The Tender Land | Aaron Copland
Laurie already feels adult, while her “Ma” sees her as a child. The relationship among generations and person development are The Tender Land by Copland core, an intimate opera, set in a rural America at the time of Great depression and animated by dances and melodies of popular inspiration.
Edition in original english language
Premiere in Italy
Laurie Moss soprano Artist of the Regio Ensemble
Martin tenor Artist of the Regio Ensemble
Grandpa Moss bass Artist of the Regio Ensemble
Ma Moss contralto Artist of the Regio Ensemble
Top baritone Artist of the Regio Ensemble
Lecture-Concert: Wednesday 3 April at 6 pm - Sala Caminetto
Opera in three acts
Interpreters Regio Ensemble
Laurie, the high-school senior daughter of the Moss family, is on the brink of graduating from high school. At the start of the opera, Beth, Laurie's sister, is dancing by herself, and Ma Moss, Laurie and Beth's mother, is sewing. The postman, Mr. Splinters, delivers a package with Laurie's graduation dress. He also brings gossip about a neighbor's daughter being frightened by two strangers to the area. Ma Moss and Grandpa Moss are worried about this. Two itinerant workers, Top and Martin, arrive on the scene. After initial suspicion, Grandpa Moss agrees to hire Top and Martin to help out with the harvest. Laurie and Martin meet, and feel sympathy for each other. Top asks for Martin's help later in getting Grandpa Moss drunk at the party that night.
The party to celebrate Laurie's graduation is going on. Everyone has eaten well, and Laurie acknowledges the guests' well wishes to her. The dance begins. Ma Moss thinks that Top and Martin are the two strangers reported to be causing trouble in the area, and tells Mr. Splinters, who goes to tell the local sheriff. As the dance proceeds, Grandpa Moss becomes more drunk. Laurie and Martin are now in love, and they kiss at one moment. Grandpa Moss sees this and becomes angry. Top tells Martin that they should leave, but the sheriff arrives with the news that the two strangers causing the local disturbances have been caught. Even though Top and Martin have been proven innocent, Grandpa Moss says that they have to leave in the morning.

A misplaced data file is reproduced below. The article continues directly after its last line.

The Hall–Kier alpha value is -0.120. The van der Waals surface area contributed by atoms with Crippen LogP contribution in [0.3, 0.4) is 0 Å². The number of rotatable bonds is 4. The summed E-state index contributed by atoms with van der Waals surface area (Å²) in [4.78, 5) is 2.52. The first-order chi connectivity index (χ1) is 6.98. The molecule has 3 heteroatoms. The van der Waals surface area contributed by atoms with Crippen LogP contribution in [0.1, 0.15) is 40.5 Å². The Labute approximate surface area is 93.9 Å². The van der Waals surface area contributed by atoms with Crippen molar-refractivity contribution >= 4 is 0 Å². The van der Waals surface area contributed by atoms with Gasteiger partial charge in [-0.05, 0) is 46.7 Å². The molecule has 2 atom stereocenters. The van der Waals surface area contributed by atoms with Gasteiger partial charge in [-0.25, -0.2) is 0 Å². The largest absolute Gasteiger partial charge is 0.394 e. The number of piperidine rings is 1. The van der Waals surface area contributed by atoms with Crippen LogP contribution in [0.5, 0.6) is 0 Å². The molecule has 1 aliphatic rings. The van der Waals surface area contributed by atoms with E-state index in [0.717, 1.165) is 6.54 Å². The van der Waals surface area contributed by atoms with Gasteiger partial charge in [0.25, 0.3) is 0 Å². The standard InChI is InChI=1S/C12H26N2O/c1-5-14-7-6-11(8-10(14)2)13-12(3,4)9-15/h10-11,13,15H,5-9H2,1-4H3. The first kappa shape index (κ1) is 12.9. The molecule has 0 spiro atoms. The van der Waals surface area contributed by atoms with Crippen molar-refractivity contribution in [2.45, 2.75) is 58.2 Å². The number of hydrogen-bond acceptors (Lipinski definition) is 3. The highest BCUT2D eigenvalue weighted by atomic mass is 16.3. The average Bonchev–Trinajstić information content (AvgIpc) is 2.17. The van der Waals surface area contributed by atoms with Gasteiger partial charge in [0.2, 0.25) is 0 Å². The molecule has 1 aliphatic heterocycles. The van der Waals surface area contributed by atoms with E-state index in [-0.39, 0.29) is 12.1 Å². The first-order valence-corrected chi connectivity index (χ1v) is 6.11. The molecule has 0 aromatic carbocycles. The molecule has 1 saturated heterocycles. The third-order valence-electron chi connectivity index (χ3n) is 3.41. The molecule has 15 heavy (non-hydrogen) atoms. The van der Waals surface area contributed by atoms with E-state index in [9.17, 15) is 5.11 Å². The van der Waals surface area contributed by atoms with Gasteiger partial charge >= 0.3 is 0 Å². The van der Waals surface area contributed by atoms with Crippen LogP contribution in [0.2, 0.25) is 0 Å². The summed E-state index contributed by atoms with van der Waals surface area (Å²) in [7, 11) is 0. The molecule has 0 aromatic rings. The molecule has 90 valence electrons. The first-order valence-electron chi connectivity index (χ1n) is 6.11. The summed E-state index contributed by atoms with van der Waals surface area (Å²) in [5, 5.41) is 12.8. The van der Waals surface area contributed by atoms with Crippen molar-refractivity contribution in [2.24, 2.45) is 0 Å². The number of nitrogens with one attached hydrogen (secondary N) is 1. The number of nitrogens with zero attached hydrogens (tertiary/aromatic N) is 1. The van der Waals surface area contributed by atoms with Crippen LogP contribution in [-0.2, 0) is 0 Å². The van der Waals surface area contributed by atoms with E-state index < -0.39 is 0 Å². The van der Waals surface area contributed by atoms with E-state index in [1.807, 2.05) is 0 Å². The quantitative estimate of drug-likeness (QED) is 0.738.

Later that night, Laurie and Martin dream of eloping. However, Martin changes his mind, with the counsel of Top in the background advising that such a situation would cause great trouble for them all. During the night, while Laurie is packing, Top and Martin secretly leave. Laurie is left alone, but then suddenly resolves to leave home and make her own way in the world. Ma Moss and Beth try to change Laurie's mind, but she is determined to move on. Ma Moss accepts this eventually. The opera ends as Laurie leaves, with Beth dancing by herself as she did at the beginning, now the sole hope for future generations of the family and for the farm.